Decommodification and health care utilization

I am listening to an episode of the Left Anchor podcast. Among other great things, guest Mark Paul calls not just for universal health care, but for "decommodifying" health care.

Health care, he reminds us, is famously a festival of market failures. Absenting health care provision — like we exempt, say, national security provision — entirely from consumer markets makes some sense, even from a neoliberal perspective. Regulated markets are how neoliberals usually address market failure, but in principle if, say, barriers to informed consumer choice are severe enough, nonmarket provision might well be more efficient than relying upon consumer discipline at all.

But if consumers literally bear no cost at all for the health care they receive, won't they overconsume? The usual story with "Medicare For All" is that we'd gain some efficiency from eliminating the private insurance layer (which costs tremendous complexity and a whole lot of money) but we'd increase aggregate medical provision. The presently uninsured would enjoy new care and people who now ration their own access for fear of financial burden would make greater use of the system, yielding health benefits. But this would also increase demand and cost.

Paul's use of the term "decommodification" had me wondering, however, about what reforms might mean for the supply side of health care provision, and how that might affect utilization. As Nick Rowe has pointed out many times, the usual condition of under which commodities are provided under capitalism is supplier market power. Suppliers are eager to supply. It is easy to buy things, while sales is a difficult job.

This seems as true for health care in the United States as it is for other services. We are bombarded by ads for clinics and pharmaceutics. Television commercials ask us to try on diagnoses they suggest, and then ask our doctors. Our doctors are paid (via a complicated melange of sources) more for each service than what it costs to provide. Like shoe-sellers, they do well when they are busy, they go bust when patients cease to come.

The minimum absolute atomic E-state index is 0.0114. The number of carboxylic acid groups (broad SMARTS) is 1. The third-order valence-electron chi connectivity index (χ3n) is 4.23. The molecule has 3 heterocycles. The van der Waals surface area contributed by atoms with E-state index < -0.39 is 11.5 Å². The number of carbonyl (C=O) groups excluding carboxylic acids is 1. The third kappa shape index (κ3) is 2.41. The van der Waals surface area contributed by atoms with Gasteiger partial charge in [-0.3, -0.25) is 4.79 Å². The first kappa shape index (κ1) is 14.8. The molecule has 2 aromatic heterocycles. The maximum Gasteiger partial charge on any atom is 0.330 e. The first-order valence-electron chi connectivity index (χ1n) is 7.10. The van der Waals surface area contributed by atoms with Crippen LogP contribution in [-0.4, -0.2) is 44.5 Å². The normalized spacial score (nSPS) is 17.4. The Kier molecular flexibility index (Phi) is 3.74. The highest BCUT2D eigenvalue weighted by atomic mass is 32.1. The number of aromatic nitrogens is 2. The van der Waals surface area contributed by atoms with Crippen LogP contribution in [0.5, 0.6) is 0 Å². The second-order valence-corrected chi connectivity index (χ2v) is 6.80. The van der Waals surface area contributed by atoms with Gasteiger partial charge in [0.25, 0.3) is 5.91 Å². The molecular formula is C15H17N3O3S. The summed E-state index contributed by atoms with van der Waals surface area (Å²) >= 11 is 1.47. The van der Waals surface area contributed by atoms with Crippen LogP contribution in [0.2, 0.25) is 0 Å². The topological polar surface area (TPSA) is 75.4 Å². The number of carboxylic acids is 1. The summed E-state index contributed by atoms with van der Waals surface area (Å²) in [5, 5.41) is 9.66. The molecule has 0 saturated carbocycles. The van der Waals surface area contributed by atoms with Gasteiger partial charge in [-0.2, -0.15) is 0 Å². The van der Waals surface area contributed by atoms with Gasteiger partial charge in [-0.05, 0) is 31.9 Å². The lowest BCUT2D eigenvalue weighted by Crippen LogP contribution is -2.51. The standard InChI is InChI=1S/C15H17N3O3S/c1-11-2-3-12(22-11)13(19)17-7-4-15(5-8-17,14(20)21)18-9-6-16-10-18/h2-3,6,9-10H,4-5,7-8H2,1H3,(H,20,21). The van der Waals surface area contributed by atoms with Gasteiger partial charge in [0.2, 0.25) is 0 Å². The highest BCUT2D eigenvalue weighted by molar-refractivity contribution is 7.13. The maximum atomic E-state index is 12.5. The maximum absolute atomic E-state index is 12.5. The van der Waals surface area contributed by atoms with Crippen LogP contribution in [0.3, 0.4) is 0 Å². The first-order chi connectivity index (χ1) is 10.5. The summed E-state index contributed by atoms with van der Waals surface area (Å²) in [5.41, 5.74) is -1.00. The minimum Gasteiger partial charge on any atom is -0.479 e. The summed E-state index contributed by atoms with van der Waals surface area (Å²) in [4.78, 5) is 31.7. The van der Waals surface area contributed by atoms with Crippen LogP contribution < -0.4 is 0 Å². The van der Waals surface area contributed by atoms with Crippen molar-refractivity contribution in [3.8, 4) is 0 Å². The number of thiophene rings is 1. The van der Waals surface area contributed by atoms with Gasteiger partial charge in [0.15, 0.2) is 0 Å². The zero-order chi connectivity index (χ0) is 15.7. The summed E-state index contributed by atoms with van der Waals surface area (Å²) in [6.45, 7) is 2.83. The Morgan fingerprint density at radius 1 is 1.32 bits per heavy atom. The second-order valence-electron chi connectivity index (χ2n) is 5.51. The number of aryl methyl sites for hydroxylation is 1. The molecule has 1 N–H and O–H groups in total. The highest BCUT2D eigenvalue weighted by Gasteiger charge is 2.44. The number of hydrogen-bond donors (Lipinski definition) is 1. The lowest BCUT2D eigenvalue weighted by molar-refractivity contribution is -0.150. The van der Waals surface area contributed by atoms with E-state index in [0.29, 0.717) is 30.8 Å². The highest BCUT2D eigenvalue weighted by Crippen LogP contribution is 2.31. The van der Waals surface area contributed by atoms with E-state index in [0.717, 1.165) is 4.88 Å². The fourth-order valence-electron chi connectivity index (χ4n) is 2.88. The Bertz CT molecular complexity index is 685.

John Kenneth Galbraith (via Chris Dillow) writes

The fact that wants can be synthesised by advertising, catalysed by salesmanship and shaped by the discreet manipulations of the persuaders shows that they are not very urgent. A man who is hungry need never be told of his need for food.

Under capitalism a persuasive apparatus emerges to sell us unnecessary baubles. Fine. There are worse things than having baubles. But superfluous health care services impose deadweight losses besides the financial transfers they provoke. Surgeries are painful and bring risks of complication. Medication has side effects, sometimes very serious. Drugs aggressively sold provoke addictions that destroy lives, families, and communities.

If the ordinary result of commodification under capitalism is imperfect competition favoring sellers and then aggressive persuasion to maximize profits, then wouldn't we expect commodified health care to be overutilized? Wouldn't we expect the (important! good!) health care produced by the system be offset somewhat by manufacture of disease and addiction, matched by provider profits? And isn't this exactly what most of us think we see?